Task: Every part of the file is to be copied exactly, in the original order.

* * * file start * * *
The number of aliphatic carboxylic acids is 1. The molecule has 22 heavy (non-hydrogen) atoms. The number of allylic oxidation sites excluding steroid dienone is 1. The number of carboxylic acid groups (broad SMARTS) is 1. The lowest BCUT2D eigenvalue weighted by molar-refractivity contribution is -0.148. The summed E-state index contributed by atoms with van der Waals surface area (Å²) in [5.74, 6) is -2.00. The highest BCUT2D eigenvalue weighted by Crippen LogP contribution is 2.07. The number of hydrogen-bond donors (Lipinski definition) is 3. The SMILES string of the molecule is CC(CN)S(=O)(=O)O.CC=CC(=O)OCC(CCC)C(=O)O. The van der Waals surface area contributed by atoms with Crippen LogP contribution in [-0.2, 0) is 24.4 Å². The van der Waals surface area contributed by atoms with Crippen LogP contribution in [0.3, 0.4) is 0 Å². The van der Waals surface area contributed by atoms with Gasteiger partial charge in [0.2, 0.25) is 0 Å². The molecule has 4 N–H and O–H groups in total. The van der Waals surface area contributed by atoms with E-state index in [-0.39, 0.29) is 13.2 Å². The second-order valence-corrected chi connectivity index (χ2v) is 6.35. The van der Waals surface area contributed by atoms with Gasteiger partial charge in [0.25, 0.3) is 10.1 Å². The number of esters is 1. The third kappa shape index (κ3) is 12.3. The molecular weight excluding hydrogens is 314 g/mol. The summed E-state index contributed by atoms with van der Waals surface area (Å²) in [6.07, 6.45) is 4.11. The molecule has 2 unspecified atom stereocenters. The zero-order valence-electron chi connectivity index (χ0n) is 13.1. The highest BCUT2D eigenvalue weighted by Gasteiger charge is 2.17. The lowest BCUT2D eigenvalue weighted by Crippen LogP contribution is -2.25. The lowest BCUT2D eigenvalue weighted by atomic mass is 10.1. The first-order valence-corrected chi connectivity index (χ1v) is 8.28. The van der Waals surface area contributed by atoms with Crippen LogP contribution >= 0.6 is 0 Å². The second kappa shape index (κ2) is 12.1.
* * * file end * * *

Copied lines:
The number of aliphatic carboxylic acids is 1. The molecule has 22 heavy (non-hydrogen) atoms. The number of allylic oxidation sites excluding steroid dienone is 1. The number of carboxylic acid groups (broad SMARTS) is 1. The lowest BCUT2D eigenvalue weighted by molar-refractivity contribution is -0.148. The summed E-state index contributed by atoms with van der Waals surface area (Å²) in [5.74, 6) is -2.00. The highest BCUT2D eigenvalue weighted by Crippen LogP contribution is 2.07. The number of hydrogen-bond donors (Lipinski definition) is 3. The SMILES string of the molecule is CC(CN)S(=O)(=O)O.CC=CC(=O)OCC(CCC)C(=O)O. The van der Waals surface area contributed by atoms with Crippen LogP contribution in [-0.2, 0) is 24.4 Å². The van der Waals surface area contributed by atoms with Crippen LogP contribution in [0.3, 0.4) is 0 Å². The van der Waals surface area contributed by atoms with Gasteiger partial charge in [0.2, 0.25) is 0 Å². The molecule has 4 N–H and O–H groups in total. The van der Waals surface area contributed by atoms with E-state index in [-0.39, 0.29) is 13.2 Å². The second-order valence-corrected chi connectivity index (χ2v) is 6.35. The van der Waals surface area contributed by atoms with Gasteiger partial charge in [0.25, 0.3) is 10.1 Å². The number of esters is 1. The third kappa shape index (κ3) is 12.3. The molecular weight excluding hydrogens is 314 g/mol. The summed E-state index contributed by atoms with van der Waals surface area (Å²) in [6.07, 6.45) is 4.11. The molecule has 2 unspecified atom stereocenters. The zero-order valence-electron chi connectivity index (χ0n) is 13.1. The highest BCUT2D eigenvalue weighted by Gasteiger charge is 2.17. The lowest BCUT2D eigenvalue weighted by Crippen LogP contribution is -2.25. The lowest BCUT2D eigenvalue weighted by atomic mass is 10.1. The first-order valence-corrected chi connectivity index (χ1v) is 8.28. The van der Waals surface area contributed by atoms with Crippen LogP contribution >= 0.6 is 0 Å². The second kappa shape index (κ2) is 12.1.